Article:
Return to wild America : a yearlong search for the continent's natural soul / Scott Weidensaul.
Booklist Reviews 2005 October #2
/*Starred Review*/ Accomplished writer-naturalist Weidensaul, author of Living on the Wind(1999), has long been inspired by Wild America (1955), a now-classic account of a cross-country journey undertaken by the "birding guru" Roger Tory Peterson and naturalist James Fisher. Curious about what has changed since their adventures 50 years ago, Weidensaul set out on his own extraordinary quest, and consequently his gorgeously detailed, involving, and provocative chronicle of the state of wetlands, deserts, mountains, forests, plains, and coral reefs moves across two grand landscapes--terrain described by Peterson and Fisher and land Weidensaul arduously traverses. As Weidensaul observes beetles in Appalachia, seabirds in Newfoundland, invasive species wreaking havoc in Florida, the symbiosis between salmon and trees in the Pacific Northwest, ocelots in Texas, condors in Arizona, and the alarming signs of global warming in Alaska, he explicates the unintentionally deleterious effect human activities are having on the biosphere. But Weidensaul also revels in the ingenuity and beauty, resiliency and resurgence of nature, and reports on impressive conservation success stories. One of the many traumatic lessons of Hurricane Katrina is that environmental concerns are real and that we must commit to protecting the biosphere and ourselves. ((Reviewed October 15, 2005)) Copyright 2005 Booklist Reviews.
LJ Reviews 2005 September #1
In 1953, Houghton Mifflin published Roger Tory Peterson and James Fisher's classic Wild America:The Record of a 30,000 Mile Journey Around the Continent by a Distinguished Naturalist and His British Colleague . This reprise is by another distinguished naturalist, Pulitzer Prize finalist Weidensaul (The Ghost with Trembling Wings ), who retraced Peterson and Fisher's route 50 years later. Vividly chronicled here are the changes or lack of change in wild North American areas like the Maritime Provinces, Florida, northern Mexico, Texas, Arizona, California, and the Pacific Northwest, including Alaska. Weidensaul gives readers an in-depth account of the bad news since 1953, including the spread of destructive and invasive species, chemical pollution, global warming, species decline, and the unnecessary logging of some old-growth forests. He also celebrates the good news: enlightened environmental legislation, new parks and refuges, the comebacks of some threatened species, and the birth of the environmental movement. All in all, an engaging and most informative sequel; highly recommended.--Henry T. Armistead, Free Lib. of Philadelphia[Page 175]. Copyright 2005 Reed Business Information.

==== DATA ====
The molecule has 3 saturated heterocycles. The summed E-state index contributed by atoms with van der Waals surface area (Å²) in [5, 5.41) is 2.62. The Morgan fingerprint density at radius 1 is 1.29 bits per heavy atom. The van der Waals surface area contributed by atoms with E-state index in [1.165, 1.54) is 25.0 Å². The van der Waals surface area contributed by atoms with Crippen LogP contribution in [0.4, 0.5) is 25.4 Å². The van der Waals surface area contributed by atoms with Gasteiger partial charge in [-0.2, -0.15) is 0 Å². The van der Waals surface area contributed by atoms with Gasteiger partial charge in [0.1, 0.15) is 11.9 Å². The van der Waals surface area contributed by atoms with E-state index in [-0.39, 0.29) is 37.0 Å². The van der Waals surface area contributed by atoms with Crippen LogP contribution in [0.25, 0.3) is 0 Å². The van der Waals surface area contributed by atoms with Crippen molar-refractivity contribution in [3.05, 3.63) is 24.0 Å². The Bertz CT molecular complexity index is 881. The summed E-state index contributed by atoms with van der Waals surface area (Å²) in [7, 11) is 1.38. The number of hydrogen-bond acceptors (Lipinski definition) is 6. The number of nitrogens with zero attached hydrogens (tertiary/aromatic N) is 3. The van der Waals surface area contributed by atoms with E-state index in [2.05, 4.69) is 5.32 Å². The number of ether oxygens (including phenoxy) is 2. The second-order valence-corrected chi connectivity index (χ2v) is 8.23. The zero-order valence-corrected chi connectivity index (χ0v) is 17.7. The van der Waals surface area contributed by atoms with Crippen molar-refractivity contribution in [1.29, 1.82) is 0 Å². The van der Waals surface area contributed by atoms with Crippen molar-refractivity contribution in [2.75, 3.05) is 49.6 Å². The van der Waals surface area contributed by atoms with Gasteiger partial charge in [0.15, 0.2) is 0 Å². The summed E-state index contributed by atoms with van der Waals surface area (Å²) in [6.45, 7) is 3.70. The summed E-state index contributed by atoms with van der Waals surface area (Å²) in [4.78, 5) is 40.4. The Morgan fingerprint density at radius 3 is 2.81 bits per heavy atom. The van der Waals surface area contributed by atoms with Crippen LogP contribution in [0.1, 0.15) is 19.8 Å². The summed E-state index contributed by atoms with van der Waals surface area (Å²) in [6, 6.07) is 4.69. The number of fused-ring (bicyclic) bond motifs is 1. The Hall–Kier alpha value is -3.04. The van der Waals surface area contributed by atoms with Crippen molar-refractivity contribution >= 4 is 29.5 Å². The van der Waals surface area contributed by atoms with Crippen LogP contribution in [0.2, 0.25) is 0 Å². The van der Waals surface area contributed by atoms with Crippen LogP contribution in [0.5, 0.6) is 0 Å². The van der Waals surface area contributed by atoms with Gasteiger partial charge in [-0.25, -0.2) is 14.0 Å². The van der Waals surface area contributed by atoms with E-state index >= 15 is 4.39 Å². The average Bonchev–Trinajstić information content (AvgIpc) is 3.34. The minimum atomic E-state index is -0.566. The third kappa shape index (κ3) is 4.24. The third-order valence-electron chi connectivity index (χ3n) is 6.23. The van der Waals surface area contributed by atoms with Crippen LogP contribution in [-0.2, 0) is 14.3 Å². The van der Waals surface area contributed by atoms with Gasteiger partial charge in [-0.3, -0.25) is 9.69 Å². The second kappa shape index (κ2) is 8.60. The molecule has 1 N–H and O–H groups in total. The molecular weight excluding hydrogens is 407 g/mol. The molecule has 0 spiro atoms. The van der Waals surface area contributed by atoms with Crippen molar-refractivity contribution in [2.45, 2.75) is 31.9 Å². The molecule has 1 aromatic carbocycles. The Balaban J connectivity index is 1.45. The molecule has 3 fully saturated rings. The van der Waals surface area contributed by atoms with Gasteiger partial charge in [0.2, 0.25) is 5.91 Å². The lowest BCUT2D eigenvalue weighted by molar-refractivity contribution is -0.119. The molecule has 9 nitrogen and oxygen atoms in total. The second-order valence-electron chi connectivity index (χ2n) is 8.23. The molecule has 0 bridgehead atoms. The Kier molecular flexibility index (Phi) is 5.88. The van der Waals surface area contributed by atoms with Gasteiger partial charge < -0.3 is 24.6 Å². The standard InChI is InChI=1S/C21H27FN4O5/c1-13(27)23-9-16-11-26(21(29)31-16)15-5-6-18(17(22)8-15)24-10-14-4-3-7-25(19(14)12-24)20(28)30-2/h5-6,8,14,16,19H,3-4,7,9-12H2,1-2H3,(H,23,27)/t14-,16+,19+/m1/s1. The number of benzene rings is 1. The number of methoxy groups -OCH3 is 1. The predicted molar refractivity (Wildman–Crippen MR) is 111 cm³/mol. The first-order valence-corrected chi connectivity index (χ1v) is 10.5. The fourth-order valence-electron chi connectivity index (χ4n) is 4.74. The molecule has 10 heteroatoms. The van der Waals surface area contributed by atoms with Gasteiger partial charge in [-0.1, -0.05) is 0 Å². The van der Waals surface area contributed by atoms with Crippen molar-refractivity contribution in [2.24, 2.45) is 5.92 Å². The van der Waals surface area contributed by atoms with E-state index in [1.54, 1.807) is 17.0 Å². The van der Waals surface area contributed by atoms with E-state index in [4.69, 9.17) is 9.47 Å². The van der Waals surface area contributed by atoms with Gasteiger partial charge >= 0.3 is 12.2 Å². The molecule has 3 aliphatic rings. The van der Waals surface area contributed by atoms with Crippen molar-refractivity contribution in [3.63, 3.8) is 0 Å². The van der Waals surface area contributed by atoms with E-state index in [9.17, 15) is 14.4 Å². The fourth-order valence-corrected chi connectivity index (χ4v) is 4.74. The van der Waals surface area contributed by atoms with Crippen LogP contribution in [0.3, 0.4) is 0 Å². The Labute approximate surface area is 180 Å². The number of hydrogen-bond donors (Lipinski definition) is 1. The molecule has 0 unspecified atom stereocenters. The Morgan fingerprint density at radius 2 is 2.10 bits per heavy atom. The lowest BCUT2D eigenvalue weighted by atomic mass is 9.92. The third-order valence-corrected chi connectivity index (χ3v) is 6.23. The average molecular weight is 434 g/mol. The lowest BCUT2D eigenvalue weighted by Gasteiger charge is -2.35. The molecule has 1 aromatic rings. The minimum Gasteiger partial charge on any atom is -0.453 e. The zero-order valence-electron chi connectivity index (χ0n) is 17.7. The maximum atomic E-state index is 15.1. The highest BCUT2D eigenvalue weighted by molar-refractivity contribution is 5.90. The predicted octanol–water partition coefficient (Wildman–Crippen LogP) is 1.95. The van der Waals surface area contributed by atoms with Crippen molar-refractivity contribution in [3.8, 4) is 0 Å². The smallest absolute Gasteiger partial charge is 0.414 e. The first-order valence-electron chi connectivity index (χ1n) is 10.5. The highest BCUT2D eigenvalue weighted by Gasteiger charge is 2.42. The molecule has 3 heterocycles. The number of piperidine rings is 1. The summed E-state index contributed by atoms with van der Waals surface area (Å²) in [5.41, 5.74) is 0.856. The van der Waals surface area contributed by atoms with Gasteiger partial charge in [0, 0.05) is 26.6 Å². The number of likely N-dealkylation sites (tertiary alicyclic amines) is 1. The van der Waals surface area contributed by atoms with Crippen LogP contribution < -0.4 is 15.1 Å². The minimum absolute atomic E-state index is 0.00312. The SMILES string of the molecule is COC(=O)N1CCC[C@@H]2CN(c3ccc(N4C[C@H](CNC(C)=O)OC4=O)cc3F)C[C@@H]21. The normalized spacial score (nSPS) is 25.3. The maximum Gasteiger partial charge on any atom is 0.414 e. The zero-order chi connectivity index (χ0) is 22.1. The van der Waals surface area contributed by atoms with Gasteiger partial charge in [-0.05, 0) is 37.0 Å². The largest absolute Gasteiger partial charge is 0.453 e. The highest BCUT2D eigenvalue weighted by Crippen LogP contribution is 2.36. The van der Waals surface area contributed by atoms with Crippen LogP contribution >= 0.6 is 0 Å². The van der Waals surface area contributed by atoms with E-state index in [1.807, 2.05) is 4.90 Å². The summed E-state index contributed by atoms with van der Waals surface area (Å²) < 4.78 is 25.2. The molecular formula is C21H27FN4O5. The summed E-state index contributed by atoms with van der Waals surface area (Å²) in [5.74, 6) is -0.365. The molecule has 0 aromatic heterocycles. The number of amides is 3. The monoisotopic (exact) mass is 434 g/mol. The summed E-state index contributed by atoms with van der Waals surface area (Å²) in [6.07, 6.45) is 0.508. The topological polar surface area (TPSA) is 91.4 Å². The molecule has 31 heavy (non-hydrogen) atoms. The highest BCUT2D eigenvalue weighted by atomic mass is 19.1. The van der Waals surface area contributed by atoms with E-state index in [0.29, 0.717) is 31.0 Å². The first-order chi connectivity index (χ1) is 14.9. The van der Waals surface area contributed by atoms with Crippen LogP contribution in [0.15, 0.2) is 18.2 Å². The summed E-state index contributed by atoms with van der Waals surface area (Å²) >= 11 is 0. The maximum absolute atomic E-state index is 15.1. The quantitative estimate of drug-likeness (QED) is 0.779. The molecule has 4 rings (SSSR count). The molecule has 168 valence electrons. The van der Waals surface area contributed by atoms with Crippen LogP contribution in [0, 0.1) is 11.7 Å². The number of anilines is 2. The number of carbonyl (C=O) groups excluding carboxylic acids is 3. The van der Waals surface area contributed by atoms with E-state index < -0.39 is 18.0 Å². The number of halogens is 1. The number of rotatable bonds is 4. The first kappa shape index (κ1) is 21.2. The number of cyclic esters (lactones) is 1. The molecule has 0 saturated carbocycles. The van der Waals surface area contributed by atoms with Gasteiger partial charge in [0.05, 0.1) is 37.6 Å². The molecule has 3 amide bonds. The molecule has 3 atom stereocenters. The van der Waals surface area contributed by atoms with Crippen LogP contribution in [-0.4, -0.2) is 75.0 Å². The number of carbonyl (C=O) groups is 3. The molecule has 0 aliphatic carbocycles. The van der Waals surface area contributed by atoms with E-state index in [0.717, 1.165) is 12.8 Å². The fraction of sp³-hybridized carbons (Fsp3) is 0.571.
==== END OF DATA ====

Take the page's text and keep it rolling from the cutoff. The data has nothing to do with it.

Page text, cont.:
PW Reviews 2005 August #4
In the midst of environmental-policy gloom and global-warming doom, Weidensaul's poetic account of his travels to several scattered wilderness oases of North America is an unexpected tonic. The naturalist and author (Living on the Wind ) certainly waxes caustic about the current administration's ecological evils; bemoans the impact of Earth's warming trend on northern ice packs and southern wetlands; decries the near (sometimes total) extinction of a multitude of fauna and flora; and laments the incursion of "invasive exotics"--foreign plants, insects, animals and fish that are crowding out native species. But in retracing the steps of American birding guru Roger Tory Peterson and British naturalist James Fisher's legendary 1953 trek--from Newfoundland's craggy coastline, down the East Coast, into Mexico and up the West Coast to Alaska--Weidensaul time and again celebrates pockets of species survival, optimistically hailing "the resiliency of wild America." His brief excerpts from and steady references to Wild America , the classic wilderness account penned by his predecessors, ought to renew deserved interest in the original book. But this engrossing state-of-nature memoir, making a vibrant case for preserving America's wild past for future Americans, promises to become a classic in its own right. 8 pages of illus., 6 maps not seen by PW . Agent, Peter Matson . (Nov.)[Page 51]. Copyright 2005 Reed Business Information.